Anti-Israel activists gathered Sunday inside the Hyatt Regency McCormick Place in Chicago to hear a discussion featuring convicted Palestinian terrorist Rasmeah Odeh. Unbeknownst to Odeh and the attendees of the Jewish Voice for Peace (JVP) conference, while she was receiving a standing ovation, a memorial service for her victims was in progress just a few floors above.
Being remembered were Edward Joffe and Leon Kanner, two friends who had been studying at Hebrew University in Jerusalem, until their lives ended in February 1969 in a Jerusalem supermarket bombing masterminded by Odeh for the Popular Front for the Liberation of Palestine terror group.
Odeh’s star has been on the rise in left-wing political circles. In January, she shared a stage with Rep. Jan Schakowsky (D-Ill.) during an immigration travel ban protest at Chicago’s O’Hare Airport. Last month, she was a co-organizer for the “Day Without a Woman” march.
When the pro-Israel education organization StandWithUs inquired with Hyatt about renting space to hold a multi-faith memorial service for Odeh’s victims, the hotel responded, “Your request has been denied,” claiming it needed permission from JVP.
Refusing to take no for an answer, StandWithUs Midwest Director Peggy Shapiro took matters into her own hands.
“Sometimes things are just too important to be easily dissuaded,” Shapiro told the Haym Salomon Center. “When something really matters, you don’t just give up. If you allow history and memory to be distorted or erased—and not just the story of these two boys, which is tragic enough — it dishonors the memory of all terror victims in the past and increases the threat to all terror victims in the future.”
After Hyatt refused to rent space, StandWithUs began exploring other options. Shapiro and her staff booked a suite at the hotel and began inviting clergy of different faiths as well as local supporters to attend. An exact location and room number would not be made available to attendees until two hours before the start.
About 40 people attended the service—near capacity for the room. Attendees were greeted by private security professionals and StandWithUs staffers.
“Today we gather to remember Edward Joffe and Leon Kanner, their lives cut short and their futures denied,” Shapiro said. “We will hear from their siblings, who today are grandparents. Who knows what Edward and Leon would have been, who knows what gifts they and their children could have given to the world. They were robbed of their lives and futures by a killer who is speaking at this very moment and at this very venue.”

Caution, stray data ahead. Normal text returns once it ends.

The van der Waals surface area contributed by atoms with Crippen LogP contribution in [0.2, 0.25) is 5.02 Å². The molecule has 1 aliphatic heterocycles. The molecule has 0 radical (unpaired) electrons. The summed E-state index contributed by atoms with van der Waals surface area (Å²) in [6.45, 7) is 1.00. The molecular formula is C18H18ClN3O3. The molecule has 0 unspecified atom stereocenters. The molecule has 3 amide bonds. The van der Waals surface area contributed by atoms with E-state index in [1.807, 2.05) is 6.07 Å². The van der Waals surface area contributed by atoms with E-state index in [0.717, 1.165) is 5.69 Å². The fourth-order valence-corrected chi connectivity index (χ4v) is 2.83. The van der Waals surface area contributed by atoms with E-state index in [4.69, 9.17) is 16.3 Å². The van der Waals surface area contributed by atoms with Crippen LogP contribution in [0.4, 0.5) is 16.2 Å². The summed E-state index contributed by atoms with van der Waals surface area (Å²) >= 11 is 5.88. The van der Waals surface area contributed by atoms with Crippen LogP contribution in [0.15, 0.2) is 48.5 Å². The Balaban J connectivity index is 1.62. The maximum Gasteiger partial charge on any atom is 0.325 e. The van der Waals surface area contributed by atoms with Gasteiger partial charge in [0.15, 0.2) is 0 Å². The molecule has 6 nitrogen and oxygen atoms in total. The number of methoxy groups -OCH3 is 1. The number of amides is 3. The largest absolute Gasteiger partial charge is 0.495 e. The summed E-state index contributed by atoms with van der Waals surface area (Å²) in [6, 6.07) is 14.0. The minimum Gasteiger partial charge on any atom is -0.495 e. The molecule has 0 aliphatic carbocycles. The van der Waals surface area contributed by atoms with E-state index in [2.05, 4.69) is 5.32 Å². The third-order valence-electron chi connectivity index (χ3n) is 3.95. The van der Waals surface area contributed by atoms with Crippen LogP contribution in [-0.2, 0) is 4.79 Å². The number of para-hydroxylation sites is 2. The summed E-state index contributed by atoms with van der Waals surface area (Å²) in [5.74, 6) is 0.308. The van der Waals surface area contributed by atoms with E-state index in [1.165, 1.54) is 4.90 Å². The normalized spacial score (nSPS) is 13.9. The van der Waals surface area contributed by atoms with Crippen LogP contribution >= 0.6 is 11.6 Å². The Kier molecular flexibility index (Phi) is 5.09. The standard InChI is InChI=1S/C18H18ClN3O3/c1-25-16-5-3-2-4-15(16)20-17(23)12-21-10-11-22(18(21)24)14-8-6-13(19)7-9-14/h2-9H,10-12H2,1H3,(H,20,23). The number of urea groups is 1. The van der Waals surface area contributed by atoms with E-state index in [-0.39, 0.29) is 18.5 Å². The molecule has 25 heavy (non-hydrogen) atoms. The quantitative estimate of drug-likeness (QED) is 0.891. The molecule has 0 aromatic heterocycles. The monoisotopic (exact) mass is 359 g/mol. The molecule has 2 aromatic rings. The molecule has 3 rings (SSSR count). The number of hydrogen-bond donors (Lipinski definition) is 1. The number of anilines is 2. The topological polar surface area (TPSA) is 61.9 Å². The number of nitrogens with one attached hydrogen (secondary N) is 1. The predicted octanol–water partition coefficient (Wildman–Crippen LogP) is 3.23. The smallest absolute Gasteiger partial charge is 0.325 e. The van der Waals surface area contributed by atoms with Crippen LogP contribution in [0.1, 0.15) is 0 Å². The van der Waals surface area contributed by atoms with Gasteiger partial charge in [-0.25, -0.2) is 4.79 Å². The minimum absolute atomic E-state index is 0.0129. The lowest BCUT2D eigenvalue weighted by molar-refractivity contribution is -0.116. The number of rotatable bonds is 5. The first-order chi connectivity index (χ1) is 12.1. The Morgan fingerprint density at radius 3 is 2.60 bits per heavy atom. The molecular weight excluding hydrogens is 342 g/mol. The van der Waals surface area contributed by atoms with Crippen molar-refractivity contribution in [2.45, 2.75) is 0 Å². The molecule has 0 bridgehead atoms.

She continued, “Let me tell you a bit about Jewish Voice for Peace, whose conference is taking place next to us. This group, funded by the Rockefeller Brothers Foundation, is listed as one of the 10 most anti-Israel groups in the nation. They and the killer they are featuring are now trying to repress our memories of the victims. In fact, they tried to prevent this memorial. That is why we must remember them for their sake and for ours. Simply put, there is too much at stake. This is not only about the memory of two young men, but about the memory of a people. In remembering Leon and Edward, we are defending memory itself.”
Letters from the families of Joffe and Kanner were read aloud. StandWithUs Midwest Campus Coordinator Sebastian Parra read a letter of gratitude and remembrance from Joffe’s brother. StandWithUs Midwest High School Coordinator Vida Velasco read words written by Kanner’s sister at a memorial held years earlier in Israel.
Clergy from various Christian denominations took part in the service.
Pentecostal Pastor Wesley Shaw recited Psalm 116 and declared, “Israel, we have your back. There are millions of Pentecostals worldwide, saying in unison, ‘Never again’!”
Evangelical Pastor Levi Velasco offered the Prayer for the Soul of the Departed. He affirmed, “I am solemnly behind the Jewish people and Israel.”
“I came out to show my support because these days, we see less and less support for Israel,” Rev. Jerry Caesar of Addison, Ill., told Haym Salomon Center. “I came out to support these two young men, whose lives were taken way before their time.”
Capturing the essence of the service in her final words, Shapiro said, “I thank you for being here today to help us remember, to remember and honor the stories of two beautiful young men and to hold dear memory itself—as memory is our ultimate vindication. Let’s remember, so the executioner doesn’t get the last word. The last word belongs to the victims.”
JVP did not respond to requests for comment.
Last month, Odeh pled guilty to unlawful procurement of naturalization. She is being stripped of her U.S. citizenship and deported to Jordan.
Paul Miller is president and executive director of the Haym Salomon Center news and public policy group.
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